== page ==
Triple-Booting the E302-9D

The presence of 8 network ports (not considering the IPMI LAN port) in the system makes it a suitable candidate for use with a router / firewall distribution such as VyOS or pfSense. Developers and homelab enthusiasts have different platform preferences. In order to test out the behavior of the system across representative scenarios, we decided to set up a triple-boot configuration with Windows Server 2019 Standard x64, Ubuntu 20.04 LTS, and pfSense 2.4.5.

Three different bootable USB drives were created for the installation media for the three operating systems. The drives were physically connected to the system prior to triggering the installation via the iKVM console. It is also possible to mount images as virtual media - in this respect, the Java-based iKVM viewer works in a more user-friendly manner compared to the virtual media settings in the browser interface. Windows Server was installed first, followed by Ubuntu, and finally pfSense.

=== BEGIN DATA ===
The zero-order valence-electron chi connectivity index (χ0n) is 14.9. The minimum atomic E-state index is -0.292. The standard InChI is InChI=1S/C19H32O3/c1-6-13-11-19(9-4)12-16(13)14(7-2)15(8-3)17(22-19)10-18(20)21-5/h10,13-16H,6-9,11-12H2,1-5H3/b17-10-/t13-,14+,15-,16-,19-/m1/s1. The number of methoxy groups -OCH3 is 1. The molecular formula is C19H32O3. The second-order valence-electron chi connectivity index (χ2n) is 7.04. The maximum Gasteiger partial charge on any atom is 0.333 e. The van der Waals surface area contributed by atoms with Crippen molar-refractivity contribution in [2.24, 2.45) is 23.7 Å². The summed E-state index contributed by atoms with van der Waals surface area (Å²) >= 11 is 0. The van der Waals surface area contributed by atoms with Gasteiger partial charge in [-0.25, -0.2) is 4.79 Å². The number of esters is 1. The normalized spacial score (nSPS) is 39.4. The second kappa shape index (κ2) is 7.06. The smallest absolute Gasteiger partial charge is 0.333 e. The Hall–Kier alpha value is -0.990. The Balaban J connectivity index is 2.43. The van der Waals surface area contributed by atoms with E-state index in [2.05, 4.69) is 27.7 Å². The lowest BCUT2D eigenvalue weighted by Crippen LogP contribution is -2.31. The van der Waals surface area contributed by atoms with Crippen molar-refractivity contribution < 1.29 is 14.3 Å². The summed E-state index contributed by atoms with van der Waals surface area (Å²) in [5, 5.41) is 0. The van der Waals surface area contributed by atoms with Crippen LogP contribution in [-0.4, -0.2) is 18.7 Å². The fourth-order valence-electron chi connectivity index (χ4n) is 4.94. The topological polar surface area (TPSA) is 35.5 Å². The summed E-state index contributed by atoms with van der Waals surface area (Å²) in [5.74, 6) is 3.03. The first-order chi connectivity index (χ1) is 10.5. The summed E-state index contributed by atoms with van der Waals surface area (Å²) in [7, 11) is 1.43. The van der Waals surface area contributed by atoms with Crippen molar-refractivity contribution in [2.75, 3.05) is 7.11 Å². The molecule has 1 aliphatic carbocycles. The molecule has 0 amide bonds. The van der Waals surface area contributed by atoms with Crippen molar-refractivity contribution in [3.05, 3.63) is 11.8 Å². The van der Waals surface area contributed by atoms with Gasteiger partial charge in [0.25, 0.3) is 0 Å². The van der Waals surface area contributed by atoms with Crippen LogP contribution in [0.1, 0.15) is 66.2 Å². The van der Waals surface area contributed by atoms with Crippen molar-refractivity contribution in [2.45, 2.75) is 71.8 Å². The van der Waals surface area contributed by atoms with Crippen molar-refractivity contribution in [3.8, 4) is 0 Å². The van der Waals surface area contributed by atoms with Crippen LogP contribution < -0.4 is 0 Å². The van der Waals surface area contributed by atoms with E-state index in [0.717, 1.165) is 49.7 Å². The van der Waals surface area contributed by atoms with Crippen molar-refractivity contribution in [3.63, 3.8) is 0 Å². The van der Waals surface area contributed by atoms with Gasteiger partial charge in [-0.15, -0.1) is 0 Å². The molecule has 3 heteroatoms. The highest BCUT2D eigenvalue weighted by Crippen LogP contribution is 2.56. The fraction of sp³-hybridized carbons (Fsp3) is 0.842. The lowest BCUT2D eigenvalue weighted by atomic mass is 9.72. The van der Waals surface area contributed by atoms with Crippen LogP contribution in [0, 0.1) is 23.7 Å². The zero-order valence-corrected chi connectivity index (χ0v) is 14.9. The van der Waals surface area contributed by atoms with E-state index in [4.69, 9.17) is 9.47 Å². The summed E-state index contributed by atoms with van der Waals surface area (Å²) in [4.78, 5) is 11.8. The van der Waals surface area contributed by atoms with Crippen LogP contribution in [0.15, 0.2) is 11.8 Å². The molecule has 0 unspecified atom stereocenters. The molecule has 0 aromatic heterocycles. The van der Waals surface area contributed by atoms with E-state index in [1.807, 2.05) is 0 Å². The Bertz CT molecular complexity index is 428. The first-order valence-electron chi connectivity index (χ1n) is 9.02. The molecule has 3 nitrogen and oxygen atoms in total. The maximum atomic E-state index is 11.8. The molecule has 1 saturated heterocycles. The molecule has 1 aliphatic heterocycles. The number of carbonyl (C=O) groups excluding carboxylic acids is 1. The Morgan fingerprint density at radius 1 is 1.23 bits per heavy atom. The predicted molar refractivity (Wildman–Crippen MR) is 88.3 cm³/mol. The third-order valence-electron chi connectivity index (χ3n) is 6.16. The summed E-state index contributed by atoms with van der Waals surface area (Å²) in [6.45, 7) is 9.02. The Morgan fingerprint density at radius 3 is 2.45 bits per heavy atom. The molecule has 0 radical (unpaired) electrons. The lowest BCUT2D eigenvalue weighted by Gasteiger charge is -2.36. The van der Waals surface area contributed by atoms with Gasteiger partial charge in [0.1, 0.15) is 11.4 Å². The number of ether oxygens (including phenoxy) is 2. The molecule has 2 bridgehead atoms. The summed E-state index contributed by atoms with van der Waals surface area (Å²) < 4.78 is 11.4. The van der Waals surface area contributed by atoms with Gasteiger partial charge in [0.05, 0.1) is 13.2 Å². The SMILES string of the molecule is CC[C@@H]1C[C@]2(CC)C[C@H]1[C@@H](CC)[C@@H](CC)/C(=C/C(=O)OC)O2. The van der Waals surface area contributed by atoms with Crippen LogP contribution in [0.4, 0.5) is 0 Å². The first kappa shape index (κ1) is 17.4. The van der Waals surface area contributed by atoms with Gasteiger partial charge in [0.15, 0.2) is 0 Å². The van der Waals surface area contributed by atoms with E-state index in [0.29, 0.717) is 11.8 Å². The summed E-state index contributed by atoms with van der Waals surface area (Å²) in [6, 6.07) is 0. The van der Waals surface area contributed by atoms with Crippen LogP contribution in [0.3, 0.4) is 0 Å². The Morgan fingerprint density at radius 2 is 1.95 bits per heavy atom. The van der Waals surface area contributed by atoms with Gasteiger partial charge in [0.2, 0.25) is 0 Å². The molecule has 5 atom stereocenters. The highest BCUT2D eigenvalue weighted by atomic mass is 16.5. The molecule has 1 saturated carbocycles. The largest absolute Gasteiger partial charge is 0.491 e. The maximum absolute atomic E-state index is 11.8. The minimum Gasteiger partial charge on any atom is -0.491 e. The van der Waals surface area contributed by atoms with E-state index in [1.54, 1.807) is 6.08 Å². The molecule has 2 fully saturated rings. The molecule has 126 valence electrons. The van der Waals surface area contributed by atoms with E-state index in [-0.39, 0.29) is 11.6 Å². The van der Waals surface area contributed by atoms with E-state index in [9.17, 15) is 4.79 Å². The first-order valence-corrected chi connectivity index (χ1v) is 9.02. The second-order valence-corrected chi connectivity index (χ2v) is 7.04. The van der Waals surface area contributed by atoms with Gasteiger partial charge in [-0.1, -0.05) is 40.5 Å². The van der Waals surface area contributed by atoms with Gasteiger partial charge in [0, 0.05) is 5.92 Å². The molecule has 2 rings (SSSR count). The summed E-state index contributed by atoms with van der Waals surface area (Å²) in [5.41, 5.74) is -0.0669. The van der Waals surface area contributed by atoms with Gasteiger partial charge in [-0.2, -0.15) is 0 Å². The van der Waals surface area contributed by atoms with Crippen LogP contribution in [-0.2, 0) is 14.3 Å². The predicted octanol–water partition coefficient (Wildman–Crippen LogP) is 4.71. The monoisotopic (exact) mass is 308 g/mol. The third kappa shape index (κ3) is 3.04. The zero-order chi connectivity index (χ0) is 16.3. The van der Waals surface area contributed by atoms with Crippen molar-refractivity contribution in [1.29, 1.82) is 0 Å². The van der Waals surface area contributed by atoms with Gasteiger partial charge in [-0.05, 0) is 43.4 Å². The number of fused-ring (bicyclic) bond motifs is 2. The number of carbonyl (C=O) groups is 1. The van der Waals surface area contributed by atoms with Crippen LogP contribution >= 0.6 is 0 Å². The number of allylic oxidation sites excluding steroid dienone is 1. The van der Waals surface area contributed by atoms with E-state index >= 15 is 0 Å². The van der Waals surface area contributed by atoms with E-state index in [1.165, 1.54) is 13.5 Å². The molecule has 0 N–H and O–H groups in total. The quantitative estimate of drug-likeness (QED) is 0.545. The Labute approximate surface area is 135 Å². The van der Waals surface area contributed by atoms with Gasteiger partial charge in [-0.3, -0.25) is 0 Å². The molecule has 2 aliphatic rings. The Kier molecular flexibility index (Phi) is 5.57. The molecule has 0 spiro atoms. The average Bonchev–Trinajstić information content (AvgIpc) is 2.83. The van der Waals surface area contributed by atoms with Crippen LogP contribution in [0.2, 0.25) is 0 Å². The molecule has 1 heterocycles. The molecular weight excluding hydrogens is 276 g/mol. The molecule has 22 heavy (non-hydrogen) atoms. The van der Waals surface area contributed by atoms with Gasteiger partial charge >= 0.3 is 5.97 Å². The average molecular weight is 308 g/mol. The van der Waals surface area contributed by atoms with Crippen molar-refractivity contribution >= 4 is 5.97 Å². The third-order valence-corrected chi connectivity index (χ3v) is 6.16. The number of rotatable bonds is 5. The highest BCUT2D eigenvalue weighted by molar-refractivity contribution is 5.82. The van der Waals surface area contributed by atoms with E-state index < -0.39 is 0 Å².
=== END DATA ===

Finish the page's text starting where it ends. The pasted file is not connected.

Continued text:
Setting up the triple-boot was fairly uneventful, with the main challenge related to modifying the grub config to allow visibility of all three OS installations. We were pleased to find that all network ports were up and running right out of the box, without the need for explicit driver installations.

Specifications and Teardown Analysis Evaluation Setup and Testing Methodology
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  • eastcoast_pete - Tuesday, July 28, 2020 - link

    Thanks, interesting review! Might be (partially) my ignorance of the design process, but wouldn't it be better from a thermal perspective to use the case, especially the top part of the housing directly as heat sink? The current setup transfers the heat to the inside space of the unit and then relies on passive con
    vection or radiation to dispose of the heat. Not surprised that it gets really toasty in there.
    Reply
  • DanNeely - Tuesday, July 28, 2020 - link

    From a thermal standpoint yes - if everything is assembled perfectly. With that design though, you'd need to screw attach the heat sink to the CPU via screws from below, and remove/reattach it from the CPU every time you open the case up. This setup allows the heatsink to be semi-permanently attached to the CPU like in a conventional install.